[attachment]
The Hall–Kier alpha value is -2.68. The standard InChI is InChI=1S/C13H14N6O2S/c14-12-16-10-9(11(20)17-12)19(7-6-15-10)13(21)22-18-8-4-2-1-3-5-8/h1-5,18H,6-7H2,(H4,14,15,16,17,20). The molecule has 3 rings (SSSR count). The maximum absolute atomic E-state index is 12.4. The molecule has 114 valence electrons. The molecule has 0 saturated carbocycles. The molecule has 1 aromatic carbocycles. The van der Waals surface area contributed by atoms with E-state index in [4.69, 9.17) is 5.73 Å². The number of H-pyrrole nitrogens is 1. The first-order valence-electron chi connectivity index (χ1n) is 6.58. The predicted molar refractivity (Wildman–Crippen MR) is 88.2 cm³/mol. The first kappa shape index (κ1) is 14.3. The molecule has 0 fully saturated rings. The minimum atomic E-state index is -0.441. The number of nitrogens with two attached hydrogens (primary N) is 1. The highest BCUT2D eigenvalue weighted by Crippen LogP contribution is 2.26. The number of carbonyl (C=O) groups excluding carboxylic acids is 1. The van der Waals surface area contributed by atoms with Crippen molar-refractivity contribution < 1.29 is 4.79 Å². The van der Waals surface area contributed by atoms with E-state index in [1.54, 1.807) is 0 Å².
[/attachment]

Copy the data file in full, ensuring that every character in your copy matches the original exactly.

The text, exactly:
The Hall–Kier alpha value is -2.68. The standard InChI is InChI=1S/C13H14N6O2S/c14-12-16-10-9(11(20)17-12)19(7-6-15-10)13(21)22-18-8-4-2-1-3-5-8/h1-5,18H,6-7H2,(H4,14,15,16,17,20). The molecule has 3 rings (SSSR count). The maximum absolute atomic E-state index is 12.4. The molecule has 114 valence electrons. The molecule has 0 saturated carbocycles. The molecule has 1 aromatic carbocycles. The van der Waals surface area contributed by atoms with E-state index in [4.69, 9.17) is 5.73 Å². The number of H-pyrrole nitrogens is 1. The first-order valence-electron chi connectivity index (χ1n) is 6.58. The predicted molar refractivity (Wildman–Crippen MR) is 88.2 cm³/mol. The first kappa shape index (κ1) is 14.3. The molecule has 0 fully saturated rings. The minimum atomic E-state index is -0.441. The number of nitrogens with two attached hydrogens (primary N) is 1. The highest BCUT2D eigenvalue weighted by Crippen LogP contribution is 2.26. The number of carbonyl (C=O) groups excluding carboxylic acids is 1. The van der Waals surface area contributed by atoms with Crippen molar-refractivity contribution < 1.29 is 4.79 Å². The van der Waals surface area contributed by atoms with E-state index in [1.54, 1.807) is 0 Å².